Turkish Journal of Medical Sciences




Background/aim: For the early stage of nonsmall-cell lung cancer, surgical resection provides the best survival, but the surgical risk generally increases with age because of the increased prevalence of comorbidities, especially cardiovascular disorders. The aim of this study was to compare survival and mortality rates of two groups with different ages, younger and older than 70 years, who went curative resection for nonsmall-cell lung cancer. Materials and methods: We analyzed the patients who underwent curative lung cancer surgery in the Department of Thoracic Surgery of Gaziantep University Research Hospital between January 1997 and November 2014. Patients were divided into 2 groups according to their ages. Results: A total of 497 patients were included in data analysis (381 were under 70 years old and 116 of them were ≥70 years old). The older group showed a 1.4-fold increased risk of mortality hazard ratio when the probability of survival was analyzed by histological type, lymph node involvement, disease stage, and age. Conclusion: There was no distinct increase in 30-day mortality rates of patients with nonsmall-cell lung cancer who were ≥70 years old, but the hazard rate for long-term survival was higher in the older group. Curative pulmonary resections due to lung cancer should be carefully performed in septuagenarians.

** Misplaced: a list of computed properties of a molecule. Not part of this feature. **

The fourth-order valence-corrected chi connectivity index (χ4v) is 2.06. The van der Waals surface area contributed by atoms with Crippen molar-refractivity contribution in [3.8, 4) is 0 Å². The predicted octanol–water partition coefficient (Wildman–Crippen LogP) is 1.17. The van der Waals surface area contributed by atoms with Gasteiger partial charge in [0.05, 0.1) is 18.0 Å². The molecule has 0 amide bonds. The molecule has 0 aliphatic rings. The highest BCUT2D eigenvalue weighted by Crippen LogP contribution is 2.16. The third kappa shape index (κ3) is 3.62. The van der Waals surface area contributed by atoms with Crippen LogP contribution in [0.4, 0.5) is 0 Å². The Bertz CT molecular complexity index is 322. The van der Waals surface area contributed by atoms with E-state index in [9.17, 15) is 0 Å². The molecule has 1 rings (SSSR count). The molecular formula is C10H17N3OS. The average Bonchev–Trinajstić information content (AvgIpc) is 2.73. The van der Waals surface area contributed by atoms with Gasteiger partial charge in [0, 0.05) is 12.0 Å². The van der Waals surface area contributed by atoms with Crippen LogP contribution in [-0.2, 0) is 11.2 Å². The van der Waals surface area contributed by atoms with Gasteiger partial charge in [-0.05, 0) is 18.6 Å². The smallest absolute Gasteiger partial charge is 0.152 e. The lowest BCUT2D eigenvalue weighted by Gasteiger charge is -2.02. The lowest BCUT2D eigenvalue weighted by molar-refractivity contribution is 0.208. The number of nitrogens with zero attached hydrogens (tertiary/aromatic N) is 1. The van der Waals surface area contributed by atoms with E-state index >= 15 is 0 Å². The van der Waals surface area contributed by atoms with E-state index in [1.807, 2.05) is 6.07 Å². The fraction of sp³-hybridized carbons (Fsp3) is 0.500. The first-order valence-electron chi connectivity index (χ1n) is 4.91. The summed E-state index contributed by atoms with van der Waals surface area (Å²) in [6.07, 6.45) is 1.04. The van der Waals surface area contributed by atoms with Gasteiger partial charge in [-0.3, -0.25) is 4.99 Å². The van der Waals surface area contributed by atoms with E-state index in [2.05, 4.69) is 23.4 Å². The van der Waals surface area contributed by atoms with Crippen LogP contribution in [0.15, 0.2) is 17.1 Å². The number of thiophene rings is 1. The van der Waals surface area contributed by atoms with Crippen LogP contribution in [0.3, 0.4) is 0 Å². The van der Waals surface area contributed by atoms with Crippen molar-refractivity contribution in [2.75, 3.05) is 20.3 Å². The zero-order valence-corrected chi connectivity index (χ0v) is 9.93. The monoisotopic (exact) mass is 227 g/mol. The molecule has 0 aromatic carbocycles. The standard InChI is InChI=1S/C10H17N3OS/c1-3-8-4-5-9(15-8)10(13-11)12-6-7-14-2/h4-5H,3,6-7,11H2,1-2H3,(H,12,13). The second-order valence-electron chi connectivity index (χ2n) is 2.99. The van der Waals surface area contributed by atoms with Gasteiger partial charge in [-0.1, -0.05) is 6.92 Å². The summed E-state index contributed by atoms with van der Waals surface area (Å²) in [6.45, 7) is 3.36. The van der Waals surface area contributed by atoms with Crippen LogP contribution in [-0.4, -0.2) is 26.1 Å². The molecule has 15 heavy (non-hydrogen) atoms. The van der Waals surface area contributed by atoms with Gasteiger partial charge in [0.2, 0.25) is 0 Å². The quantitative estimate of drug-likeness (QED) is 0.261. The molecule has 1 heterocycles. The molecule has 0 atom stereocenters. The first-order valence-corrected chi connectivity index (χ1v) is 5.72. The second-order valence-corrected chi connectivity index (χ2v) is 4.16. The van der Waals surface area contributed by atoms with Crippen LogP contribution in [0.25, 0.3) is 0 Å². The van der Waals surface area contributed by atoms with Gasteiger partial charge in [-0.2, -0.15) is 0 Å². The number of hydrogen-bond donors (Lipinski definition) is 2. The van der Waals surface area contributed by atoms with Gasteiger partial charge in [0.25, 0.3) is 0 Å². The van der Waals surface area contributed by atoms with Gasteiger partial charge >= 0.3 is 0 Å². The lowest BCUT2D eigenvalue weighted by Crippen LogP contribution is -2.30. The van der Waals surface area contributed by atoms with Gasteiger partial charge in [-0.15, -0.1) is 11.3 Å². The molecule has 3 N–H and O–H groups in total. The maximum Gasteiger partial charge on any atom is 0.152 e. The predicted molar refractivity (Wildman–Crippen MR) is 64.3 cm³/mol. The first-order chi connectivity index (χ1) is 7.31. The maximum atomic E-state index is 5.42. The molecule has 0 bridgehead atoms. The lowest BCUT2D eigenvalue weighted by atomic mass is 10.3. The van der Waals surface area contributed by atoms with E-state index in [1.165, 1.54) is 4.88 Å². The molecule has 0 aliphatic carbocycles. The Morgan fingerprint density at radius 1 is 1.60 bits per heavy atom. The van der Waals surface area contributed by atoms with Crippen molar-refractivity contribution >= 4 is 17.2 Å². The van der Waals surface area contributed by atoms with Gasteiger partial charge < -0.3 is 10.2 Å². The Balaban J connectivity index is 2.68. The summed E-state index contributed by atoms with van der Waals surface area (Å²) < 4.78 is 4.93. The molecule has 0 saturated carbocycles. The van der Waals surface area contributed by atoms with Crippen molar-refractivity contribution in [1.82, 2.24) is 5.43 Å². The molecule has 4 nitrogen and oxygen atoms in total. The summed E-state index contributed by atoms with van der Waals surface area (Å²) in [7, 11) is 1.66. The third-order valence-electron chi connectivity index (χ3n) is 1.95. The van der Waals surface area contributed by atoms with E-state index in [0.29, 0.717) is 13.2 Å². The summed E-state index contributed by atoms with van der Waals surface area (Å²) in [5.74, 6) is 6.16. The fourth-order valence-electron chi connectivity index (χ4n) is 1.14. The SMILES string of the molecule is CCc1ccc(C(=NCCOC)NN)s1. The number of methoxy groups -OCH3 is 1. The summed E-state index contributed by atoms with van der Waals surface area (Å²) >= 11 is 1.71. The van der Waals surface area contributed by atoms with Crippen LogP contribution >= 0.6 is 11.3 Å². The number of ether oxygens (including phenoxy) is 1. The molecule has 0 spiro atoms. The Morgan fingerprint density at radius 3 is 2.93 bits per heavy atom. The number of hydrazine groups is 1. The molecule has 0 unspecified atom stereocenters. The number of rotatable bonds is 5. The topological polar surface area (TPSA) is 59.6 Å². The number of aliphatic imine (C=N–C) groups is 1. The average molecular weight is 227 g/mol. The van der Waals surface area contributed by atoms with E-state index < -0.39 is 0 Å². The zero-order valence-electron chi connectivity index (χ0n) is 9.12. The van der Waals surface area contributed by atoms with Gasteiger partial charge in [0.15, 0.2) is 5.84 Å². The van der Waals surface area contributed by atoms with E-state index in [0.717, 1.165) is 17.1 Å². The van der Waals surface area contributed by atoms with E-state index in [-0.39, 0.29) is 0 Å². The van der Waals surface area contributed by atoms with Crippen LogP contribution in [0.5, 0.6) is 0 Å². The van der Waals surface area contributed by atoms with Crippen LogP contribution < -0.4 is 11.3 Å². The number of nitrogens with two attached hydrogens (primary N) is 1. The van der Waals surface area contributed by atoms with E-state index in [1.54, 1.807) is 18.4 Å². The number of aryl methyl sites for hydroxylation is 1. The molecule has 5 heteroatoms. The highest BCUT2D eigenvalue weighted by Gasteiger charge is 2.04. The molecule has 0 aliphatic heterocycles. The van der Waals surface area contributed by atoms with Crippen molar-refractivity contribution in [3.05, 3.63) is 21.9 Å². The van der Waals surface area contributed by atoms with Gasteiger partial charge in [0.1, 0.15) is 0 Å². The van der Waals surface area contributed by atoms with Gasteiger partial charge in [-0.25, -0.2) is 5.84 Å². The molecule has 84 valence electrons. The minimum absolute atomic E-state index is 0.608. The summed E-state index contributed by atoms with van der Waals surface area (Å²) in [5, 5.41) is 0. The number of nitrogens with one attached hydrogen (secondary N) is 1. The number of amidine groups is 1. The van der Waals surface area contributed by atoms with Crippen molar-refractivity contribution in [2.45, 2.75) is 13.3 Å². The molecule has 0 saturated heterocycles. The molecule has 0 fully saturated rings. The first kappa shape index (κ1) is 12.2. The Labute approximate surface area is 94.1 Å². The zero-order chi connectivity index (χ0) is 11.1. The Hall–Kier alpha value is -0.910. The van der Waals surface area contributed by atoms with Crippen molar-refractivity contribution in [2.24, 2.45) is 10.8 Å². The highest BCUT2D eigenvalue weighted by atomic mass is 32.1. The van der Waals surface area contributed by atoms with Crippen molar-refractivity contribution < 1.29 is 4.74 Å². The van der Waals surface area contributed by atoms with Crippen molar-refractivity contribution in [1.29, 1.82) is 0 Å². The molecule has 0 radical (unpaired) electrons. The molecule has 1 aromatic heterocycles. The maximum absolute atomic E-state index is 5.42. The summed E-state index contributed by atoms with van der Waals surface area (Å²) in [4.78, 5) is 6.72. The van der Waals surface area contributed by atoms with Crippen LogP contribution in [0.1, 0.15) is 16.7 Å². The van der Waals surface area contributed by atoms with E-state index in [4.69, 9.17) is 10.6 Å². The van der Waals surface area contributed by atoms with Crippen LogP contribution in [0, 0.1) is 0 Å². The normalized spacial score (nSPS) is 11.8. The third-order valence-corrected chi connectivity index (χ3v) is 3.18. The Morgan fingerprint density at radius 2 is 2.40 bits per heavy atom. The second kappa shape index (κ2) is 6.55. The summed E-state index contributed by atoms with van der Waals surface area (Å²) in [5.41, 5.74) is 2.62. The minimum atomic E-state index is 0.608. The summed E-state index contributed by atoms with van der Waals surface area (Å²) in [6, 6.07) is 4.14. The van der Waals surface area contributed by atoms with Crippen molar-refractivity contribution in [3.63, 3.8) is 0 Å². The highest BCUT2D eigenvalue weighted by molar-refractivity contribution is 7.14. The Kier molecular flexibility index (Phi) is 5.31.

Nonsmall-cell lung cancer, survival rate, elderly

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